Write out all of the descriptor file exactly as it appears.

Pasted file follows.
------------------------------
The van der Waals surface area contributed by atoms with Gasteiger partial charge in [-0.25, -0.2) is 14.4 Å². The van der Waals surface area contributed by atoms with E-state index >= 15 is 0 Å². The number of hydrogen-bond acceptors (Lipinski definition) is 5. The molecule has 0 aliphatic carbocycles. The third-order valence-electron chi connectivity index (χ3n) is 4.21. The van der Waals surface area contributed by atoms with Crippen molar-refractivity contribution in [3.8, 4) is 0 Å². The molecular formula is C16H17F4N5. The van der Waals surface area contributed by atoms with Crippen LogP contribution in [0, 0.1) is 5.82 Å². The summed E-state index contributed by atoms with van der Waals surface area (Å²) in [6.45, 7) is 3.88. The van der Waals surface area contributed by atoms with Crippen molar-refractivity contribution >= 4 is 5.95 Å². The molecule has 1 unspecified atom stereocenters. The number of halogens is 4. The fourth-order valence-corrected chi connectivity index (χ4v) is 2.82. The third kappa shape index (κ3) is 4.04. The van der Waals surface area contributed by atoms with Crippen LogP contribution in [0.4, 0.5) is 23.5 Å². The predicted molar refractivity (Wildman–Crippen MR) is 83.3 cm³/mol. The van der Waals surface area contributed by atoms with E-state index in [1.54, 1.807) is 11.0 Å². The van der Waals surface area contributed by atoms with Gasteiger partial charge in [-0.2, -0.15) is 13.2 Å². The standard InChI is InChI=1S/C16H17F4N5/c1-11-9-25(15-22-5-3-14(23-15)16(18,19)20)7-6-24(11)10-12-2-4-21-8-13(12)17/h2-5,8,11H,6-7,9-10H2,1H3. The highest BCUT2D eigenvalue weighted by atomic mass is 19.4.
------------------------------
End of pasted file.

The van der Waals surface area contributed by atoms with Gasteiger partial charge in [-0.25, -0.2) is 14.4 Å². The van der Waals surface area contributed by atoms with E-state index >= 15 is 0 Å². The number of hydrogen-bond acceptors (Lipinski definition) is 5. The molecule has 0 aliphatic carbocycles. The third-order valence-electron chi connectivity index (χ3n) is 4.21. The van der Waals surface area contributed by atoms with Crippen molar-refractivity contribution in [3.8, 4) is 0 Å². The molecular formula is C16H17F4N5. The van der Waals surface area contributed by atoms with Crippen LogP contribution in [0, 0.1) is 5.82 Å². The summed E-state index contributed by atoms with van der Waals surface area (Å²) in [6.45, 7) is 3.88. The van der Waals surface area contributed by atoms with Crippen molar-refractivity contribution >= 4 is 5.95 Å². The molecule has 1 unspecified atom stereocenters. The number of halogens is 4. The fourth-order valence-corrected chi connectivity index (χ4v) is 2.82. The third kappa shape index (κ3) is 4.04. The van der Waals surface area contributed by atoms with Crippen LogP contribution in [0.4, 0.5) is 23.5 Å². The predicted molar refractivity (Wildman–Crippen MR) is 83.3 cm³/mol. The van der Waals surface area contributed by atoms with E-state index in [1.54, 1.807) is 11.0 Å². The van der Waals surface area contributed by atoms with Gasteiger partial charge in [-0.2, -0.15) is 13.2 Å². The standard InChI is InChI=1S/C16H17F4N5/c1-11-9-25(15-22-5-3-14(23-15)16(18,19)20)7-6-24(11)10-12-2-4-21-8-13(12)17/h2-5,8,11H,6-7,9-10H2,1H3. The highest BCUT2D eigenvalue weighted by atomic mass is 19.4.